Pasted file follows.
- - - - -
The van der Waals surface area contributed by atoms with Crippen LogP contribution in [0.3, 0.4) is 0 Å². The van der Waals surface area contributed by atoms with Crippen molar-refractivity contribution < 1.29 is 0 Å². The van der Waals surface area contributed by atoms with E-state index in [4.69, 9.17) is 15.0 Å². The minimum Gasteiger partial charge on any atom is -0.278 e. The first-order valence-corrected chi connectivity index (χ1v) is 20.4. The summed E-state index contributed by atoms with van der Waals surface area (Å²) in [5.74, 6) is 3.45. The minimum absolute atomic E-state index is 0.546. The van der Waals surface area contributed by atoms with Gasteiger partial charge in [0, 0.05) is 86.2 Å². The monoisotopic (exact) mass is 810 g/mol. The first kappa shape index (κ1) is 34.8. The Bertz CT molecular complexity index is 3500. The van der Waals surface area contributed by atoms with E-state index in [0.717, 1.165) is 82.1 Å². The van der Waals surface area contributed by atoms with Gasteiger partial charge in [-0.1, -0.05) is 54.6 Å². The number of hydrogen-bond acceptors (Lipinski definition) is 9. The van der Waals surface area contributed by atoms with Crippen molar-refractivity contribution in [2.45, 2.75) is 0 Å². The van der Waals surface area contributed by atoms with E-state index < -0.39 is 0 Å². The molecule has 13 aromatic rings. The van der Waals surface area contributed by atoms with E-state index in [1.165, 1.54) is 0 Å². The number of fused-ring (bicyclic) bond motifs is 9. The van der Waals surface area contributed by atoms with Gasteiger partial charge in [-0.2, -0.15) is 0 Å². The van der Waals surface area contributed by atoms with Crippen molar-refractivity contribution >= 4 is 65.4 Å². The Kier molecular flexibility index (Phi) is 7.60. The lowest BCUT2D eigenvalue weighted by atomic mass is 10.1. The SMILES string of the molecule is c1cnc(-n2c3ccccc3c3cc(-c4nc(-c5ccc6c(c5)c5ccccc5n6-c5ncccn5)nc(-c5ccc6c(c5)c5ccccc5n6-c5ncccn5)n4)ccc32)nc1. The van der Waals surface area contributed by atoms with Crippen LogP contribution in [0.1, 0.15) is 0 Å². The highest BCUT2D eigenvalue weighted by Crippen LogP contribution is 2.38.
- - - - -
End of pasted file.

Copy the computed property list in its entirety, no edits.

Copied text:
The van der Waals surface area contributed by atoms with Crippen LogP contribution in [0.3, 0.4) is 0 Å². The van der Waals surface area contributed by atoms with Crippen molar-refractivity contribution < 1.29 is 0 Å². The van der Waals surface area contributed by atoms with E-state index in [4.69, 9.17) is 15.0 Å². The minimum Gasteiger partial charge on any atom is -0.278 e. The first-order valence-corrected chi connectivity index (χ1v) is 20.4. The summed E-state index contributed by atoms with van der Waals surface area (Å²) in [5.74, 6) is 3.45. The minimum absolute atomic E-state index is 0.546. The van der Waals surface area contributed by atoms with Gasteiger partial charge in [0, 0.05) is 86.2 Å². The monoisotopic (exact) mass is 810 g/mol. The first kappa shape index (κ1) is 34.8. The Bertz CT molecular complexity index is 3500. The van der Waals surface area contributed by atoms with E-state index in [0.717, 1.165) is 82.1 Å². The van der Waals surface area contributed by atoms with Gasteiger partial charge in [-0.1, -0.05) is 54.6 Å². The number of hydrogen-bond acceptors (Lipinski definition) is 9. The van der Waals surface area contributed by atoms with Crippen molar-refractivity contribution in [2.45, 2.75) is 0 Å². The van der Waals surface area contributed by atoms with E-state index < -0.39 is 0 Å². The molecule has 13 aromatic rings. The van der Waals surface area contributed by atoms with E-state index in [1.165, 1.54) is 0 Å². The number of fused-ring (bicyclic) bond motifs is 9. The van der Waals surface area contributed by atoms with Gasteiger partial charge in [-0.2, -0.15) is 0 Å². The van der Waals surface area contributed by atoms with Crippen molar-refractivity contribution >= 4 is 65.4 Å². The Kier molecular flexibility index (Phi) is 7.60. The lowest BCUT2D eigenvalue weighted by atomic mass is 10.1. The SMILES string of the molecule is c1cnc(-n2c3ccccc3c3cc(-c4nc(-c5ccc6c(c5)c5ccccc5n6-c5ncccn5)nc(-c5ccc6c(c5)c5ccccc5n6-c5ncccn5)n4)ccc32)nc1. The van der Waals surface area contributed by atoms with Crippen LogP contribution in [0.1, 0.15) is 0 Å². The highest BCUT2D eigenvalue weighted by Crippen LogP contribution is 2.38.